Kidney Bean Observation

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Their was a correlation to the size of the bean and its life span. The smaller beans lasted longer and grew in population, compared to the larger ones that decayed in population. The reasoning for this is that the size of the bean affects how easy it is to pick up. This is shown in the table, the kidney beans the largest beans only lasted two generations, while the lentils the smallest beans finished with the largest population. Another factor was the texture of the beans. The smooth beans population began to decay after generations, the rough beans had growth in population after time. This also relates to the ability to pick up the beans, rough would be harder and take longer to pick up. This is show as the two of the three groups of smooth beans went extinct, while the two rough sets of beans finished with the densest populations. Another aspect that affected the survival of the beans was the color of the…show more content…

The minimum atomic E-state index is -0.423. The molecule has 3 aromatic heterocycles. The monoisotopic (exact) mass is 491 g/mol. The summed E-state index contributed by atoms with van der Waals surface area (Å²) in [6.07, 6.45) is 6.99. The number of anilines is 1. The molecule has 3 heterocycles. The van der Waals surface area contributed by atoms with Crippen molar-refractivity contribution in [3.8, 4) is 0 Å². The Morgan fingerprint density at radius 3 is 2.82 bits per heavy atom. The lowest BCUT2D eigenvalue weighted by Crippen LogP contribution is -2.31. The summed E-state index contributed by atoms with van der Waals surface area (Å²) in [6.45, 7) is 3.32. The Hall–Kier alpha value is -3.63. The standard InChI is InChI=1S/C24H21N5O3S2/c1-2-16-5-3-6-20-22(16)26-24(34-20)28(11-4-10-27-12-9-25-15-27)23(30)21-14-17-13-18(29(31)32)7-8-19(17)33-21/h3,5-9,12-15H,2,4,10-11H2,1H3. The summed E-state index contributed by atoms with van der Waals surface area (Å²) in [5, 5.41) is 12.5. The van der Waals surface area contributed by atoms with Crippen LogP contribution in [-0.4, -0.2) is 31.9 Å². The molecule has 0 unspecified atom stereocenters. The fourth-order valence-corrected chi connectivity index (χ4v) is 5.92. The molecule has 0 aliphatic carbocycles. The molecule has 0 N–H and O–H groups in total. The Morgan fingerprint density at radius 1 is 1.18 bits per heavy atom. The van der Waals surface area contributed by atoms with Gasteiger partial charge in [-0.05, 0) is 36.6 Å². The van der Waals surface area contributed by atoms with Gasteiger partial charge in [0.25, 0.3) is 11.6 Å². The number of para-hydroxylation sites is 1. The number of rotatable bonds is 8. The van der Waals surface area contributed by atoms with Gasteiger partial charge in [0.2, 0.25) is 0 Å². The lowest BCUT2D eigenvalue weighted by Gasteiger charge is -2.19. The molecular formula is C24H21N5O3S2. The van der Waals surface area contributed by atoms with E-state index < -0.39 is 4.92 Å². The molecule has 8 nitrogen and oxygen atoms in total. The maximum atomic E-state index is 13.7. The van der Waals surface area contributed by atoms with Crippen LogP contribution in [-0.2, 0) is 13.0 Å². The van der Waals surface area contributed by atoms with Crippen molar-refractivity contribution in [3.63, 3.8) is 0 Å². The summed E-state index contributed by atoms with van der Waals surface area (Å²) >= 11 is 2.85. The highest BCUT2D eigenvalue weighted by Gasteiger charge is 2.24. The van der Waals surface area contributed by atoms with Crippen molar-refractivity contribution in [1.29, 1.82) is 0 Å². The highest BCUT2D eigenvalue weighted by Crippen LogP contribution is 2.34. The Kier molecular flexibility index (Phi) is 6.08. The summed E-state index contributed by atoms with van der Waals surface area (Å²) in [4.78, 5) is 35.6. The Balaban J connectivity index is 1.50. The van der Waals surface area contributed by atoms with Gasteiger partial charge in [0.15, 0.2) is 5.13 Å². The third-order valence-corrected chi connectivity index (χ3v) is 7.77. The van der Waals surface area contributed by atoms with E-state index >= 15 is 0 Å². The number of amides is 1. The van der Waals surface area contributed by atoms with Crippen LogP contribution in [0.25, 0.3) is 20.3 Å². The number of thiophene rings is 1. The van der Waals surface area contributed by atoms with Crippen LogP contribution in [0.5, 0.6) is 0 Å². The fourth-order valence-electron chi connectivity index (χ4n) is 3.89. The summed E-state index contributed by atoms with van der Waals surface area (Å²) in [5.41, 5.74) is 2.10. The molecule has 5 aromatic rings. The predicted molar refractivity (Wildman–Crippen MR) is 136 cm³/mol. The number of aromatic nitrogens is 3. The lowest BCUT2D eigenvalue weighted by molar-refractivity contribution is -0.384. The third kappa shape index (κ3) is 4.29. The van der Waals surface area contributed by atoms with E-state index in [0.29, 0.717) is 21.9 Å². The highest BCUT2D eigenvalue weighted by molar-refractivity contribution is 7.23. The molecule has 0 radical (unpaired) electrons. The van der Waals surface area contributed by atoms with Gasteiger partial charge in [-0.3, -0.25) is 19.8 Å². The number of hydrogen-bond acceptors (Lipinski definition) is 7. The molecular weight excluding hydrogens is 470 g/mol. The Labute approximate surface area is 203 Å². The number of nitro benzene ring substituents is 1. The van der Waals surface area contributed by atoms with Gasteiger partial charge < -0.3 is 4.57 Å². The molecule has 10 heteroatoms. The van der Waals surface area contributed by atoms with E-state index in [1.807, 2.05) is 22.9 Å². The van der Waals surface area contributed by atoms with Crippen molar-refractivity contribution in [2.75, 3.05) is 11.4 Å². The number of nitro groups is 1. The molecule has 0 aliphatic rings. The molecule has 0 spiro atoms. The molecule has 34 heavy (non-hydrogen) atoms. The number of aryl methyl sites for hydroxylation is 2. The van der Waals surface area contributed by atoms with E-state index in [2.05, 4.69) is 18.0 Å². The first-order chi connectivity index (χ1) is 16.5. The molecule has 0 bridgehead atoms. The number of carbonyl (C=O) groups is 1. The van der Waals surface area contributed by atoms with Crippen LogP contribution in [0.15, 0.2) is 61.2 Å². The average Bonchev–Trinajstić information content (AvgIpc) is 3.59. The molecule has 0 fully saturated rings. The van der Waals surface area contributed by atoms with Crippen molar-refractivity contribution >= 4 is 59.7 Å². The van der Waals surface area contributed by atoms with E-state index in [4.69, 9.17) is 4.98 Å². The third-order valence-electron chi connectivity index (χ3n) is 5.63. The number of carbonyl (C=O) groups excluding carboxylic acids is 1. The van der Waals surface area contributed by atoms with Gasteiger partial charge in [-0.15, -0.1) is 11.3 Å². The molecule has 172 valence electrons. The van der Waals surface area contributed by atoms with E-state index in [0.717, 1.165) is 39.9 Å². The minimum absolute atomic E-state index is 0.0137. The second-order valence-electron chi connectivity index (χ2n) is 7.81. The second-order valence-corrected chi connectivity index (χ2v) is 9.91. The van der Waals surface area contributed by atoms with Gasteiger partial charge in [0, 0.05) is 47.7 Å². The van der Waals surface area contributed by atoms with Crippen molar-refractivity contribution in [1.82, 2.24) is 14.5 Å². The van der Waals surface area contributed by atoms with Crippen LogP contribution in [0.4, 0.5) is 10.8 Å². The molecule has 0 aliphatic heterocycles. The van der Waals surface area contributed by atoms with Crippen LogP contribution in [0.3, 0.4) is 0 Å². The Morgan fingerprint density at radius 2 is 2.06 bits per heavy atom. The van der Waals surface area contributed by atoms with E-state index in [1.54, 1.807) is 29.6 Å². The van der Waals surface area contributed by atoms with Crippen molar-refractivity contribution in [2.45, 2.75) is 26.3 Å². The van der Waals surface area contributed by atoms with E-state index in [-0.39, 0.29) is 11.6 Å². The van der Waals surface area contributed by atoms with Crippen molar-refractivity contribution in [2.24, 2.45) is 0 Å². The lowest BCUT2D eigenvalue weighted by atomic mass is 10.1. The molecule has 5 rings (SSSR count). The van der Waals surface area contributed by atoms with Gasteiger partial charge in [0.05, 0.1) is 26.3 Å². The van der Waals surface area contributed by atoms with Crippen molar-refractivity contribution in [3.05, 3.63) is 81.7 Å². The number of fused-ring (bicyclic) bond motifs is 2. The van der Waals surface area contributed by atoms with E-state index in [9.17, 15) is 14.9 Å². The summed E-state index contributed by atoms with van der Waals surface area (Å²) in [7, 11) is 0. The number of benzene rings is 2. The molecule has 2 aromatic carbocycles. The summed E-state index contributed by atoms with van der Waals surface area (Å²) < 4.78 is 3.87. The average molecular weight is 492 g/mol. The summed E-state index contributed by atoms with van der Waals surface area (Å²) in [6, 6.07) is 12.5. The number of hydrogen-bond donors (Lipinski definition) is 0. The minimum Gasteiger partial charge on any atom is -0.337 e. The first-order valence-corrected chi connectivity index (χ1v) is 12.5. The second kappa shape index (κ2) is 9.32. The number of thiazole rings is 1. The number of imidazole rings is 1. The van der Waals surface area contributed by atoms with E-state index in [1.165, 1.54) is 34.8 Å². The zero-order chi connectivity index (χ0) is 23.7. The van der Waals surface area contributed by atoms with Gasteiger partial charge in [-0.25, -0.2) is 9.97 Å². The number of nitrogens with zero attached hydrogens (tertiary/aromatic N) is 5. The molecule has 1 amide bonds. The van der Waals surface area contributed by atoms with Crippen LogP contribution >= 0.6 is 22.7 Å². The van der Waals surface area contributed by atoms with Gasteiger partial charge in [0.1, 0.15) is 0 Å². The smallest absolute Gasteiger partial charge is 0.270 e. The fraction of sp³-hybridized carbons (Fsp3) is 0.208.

Our hypothesis was correct. The lentil beans did finish with the most population, while the kidney beans went extinct the quickest. When formulating our hypothesis we took into account how a larger bean with more surface area would be easier to pick up, and how this would eventually lead to a lack of kidney beans. At the same time we recognized that smaller beans would be more challenging to pick up quickly and this is why we believed there would be an abundance of lentil beans. 3. Group data is somewhat similar to my groups data. AS you can see in both figure one and two, both our sets of data have the Kidney Beans going extinct and the lentil and split peas finishing with the most population. These sets of data do support my conclusions. I predicted that kidney beans would have the least population after the generations, and both sets of data had the kidney beans going extinct. Although the other groups data didn’t have the lentil peas as their leader in population they lentil were only 19 beans off from being the leader in the other groups set of

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